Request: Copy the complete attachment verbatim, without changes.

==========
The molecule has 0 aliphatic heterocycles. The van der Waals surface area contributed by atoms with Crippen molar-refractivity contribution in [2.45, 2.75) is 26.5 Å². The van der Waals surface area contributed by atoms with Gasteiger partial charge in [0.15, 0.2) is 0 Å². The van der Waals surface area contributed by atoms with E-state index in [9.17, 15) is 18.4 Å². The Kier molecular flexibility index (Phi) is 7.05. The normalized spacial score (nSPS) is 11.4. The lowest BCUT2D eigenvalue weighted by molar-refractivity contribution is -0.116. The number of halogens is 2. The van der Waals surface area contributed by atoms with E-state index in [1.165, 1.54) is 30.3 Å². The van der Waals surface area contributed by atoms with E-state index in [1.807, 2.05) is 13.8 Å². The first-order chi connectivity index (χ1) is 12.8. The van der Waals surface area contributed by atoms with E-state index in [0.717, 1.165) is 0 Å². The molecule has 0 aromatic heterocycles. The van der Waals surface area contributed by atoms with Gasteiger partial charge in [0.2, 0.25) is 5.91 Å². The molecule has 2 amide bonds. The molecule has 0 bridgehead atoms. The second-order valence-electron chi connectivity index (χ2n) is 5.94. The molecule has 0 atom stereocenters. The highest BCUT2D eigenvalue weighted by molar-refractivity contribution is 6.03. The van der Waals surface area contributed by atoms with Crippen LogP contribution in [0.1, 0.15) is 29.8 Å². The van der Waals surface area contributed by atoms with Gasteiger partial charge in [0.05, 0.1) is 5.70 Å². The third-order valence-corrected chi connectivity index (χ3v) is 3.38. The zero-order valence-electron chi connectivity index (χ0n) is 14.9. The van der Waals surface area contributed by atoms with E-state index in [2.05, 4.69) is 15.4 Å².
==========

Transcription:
The molecule has 0 aliphatic heterocycles. The van der Waals surface area contributed by atoms with Crippen molar-refractivity contribution in [2.45, 2.75) is 26.5 Å². The van der Waals surface area contributed by atoms with Gasteiger partial charge in [0.15, 0.2) is 0 Å². The van der Waals surface area contributed by atoms with E-state index in [9.17, 15) is 18.4 Å². The Kier molecular flexibility index (Phi) is 7.05. The normalized spacial score (nSPS) is 11.4. The lowest BCUT2D eigenvalue weighted by molar-refractivity contribution is -0.116. The number of halogens is 2. The van der Waals surface area contributed by atoms with E-state index in [1.165, 1.54) is 30.3 Å². The van der Waals surface area contributed by atoms with E-state index in [1.807, 2.05) is 13.8 Å². The first-order chi connectivity index (χ1) is 12.8. The van der Waals surface area contributed by atoms with E-state index in [0.717, 1.165) is 0 Å². The molecule has 0 aromatic heterocycles. The van der Waals surface area contributed by atoms with Gasteiger partial charge in [0.2, 0.25) is 5.91 Å². The molecule has 2 amide bonds. The molecule has 0 bridgehead atoms. The second-order valence-electron chi connectivity index (χ2n) is 5.94. The molecule has 0 atom stereocenters. The highest BCUT2D eigenvalue weighted by molar-refractivity contribution is 6.03. The van der Waals surface area contributed by atoms with Crippen LogP contribution in [0.1, 0.15) is 29.8 Å². The van der Waals surface area contributed by atoms with Gasteiger partial charge in [0.05, 0.1) is 5.70 Å². The third-order valence-corrected chi connectivity index (χ3v) is 3.38. The zero-order valence-electron chi connectivity index (χ0n) is 14.9. The van der Waals surface area contributed by atoms with E-state index in [2.05, 4.69) is 15.4 Å².